• How would you feel if you were the Father, seeing your long-lost son “a long way off”, coming home? 
    • Why do you think it specifies that the pigs were eating pods? 
    • What is the nature of the disagreement between the Father saying “everything I have is yours” and the older son saying “you didn’t even give me a kid goat”? 
    • What is a way that I feel like I’ve received a ring, a robe, or sandals? 
    • What do I feel entitled to, today? 


  8. In Step 6, do I have to pray out loud? 
    There is no requirement that you pray aloud, but don’t forget to let the person know when you have finished. An easy way to do so, is to simply say “Amen”, when you are done.  

    Praying aloud is encouraged, but keep it brief. Extemporaneous prayer is a beautiful way of conveying Christian care for others, and many become comfortable with it in a short time. But we don’t want to get carried away trying to impress people or build them up by the power of our own words. No matter how eloquent our words are, or aren’t, it is God who makes prayer effective! Trust Him.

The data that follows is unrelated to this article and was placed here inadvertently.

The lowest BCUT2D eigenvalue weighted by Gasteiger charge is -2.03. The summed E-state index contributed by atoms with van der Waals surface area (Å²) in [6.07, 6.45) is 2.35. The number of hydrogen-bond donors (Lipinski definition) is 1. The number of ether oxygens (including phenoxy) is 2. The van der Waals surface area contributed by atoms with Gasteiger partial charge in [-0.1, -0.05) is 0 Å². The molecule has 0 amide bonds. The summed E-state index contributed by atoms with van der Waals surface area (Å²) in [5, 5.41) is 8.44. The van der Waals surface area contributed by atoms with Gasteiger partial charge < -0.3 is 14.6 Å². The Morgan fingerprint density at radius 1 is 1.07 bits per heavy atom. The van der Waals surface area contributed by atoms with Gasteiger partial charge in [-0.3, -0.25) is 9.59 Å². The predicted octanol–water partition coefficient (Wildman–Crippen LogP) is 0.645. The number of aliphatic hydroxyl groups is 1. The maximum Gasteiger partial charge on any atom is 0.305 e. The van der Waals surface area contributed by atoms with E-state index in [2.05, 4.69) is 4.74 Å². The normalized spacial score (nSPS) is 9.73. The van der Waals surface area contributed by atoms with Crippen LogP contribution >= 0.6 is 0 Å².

9. How soon is “too soon” for our next Galilee? 
    There’s no real limit, but to avoid rushing through the process, don’t regularly schedule Galilees less than 5 days apart. The target is to Galilee weekly.

  10. I don’t believe in God. Now what? 
    That’s ok! These are time-honored practices that Galilee depends on. And many people over many centuries have experienced growth, and considered themselves more fully-alive, authentic persons, after much effort and practice in these and other ways of prayer. We invite you to be open to the idea of a God who is interested in you for who you are, and who has plans for you; plans for a future for you of increasing good, happiness, life, and hope. We encourage you to participate as far as you are comfortable doing so and to the best of your abilities. We want you and your Galilee partner, to be the best you can be. We only ask of you what we ask of ourselves: an authentic effort, honest answers, and honorable listening.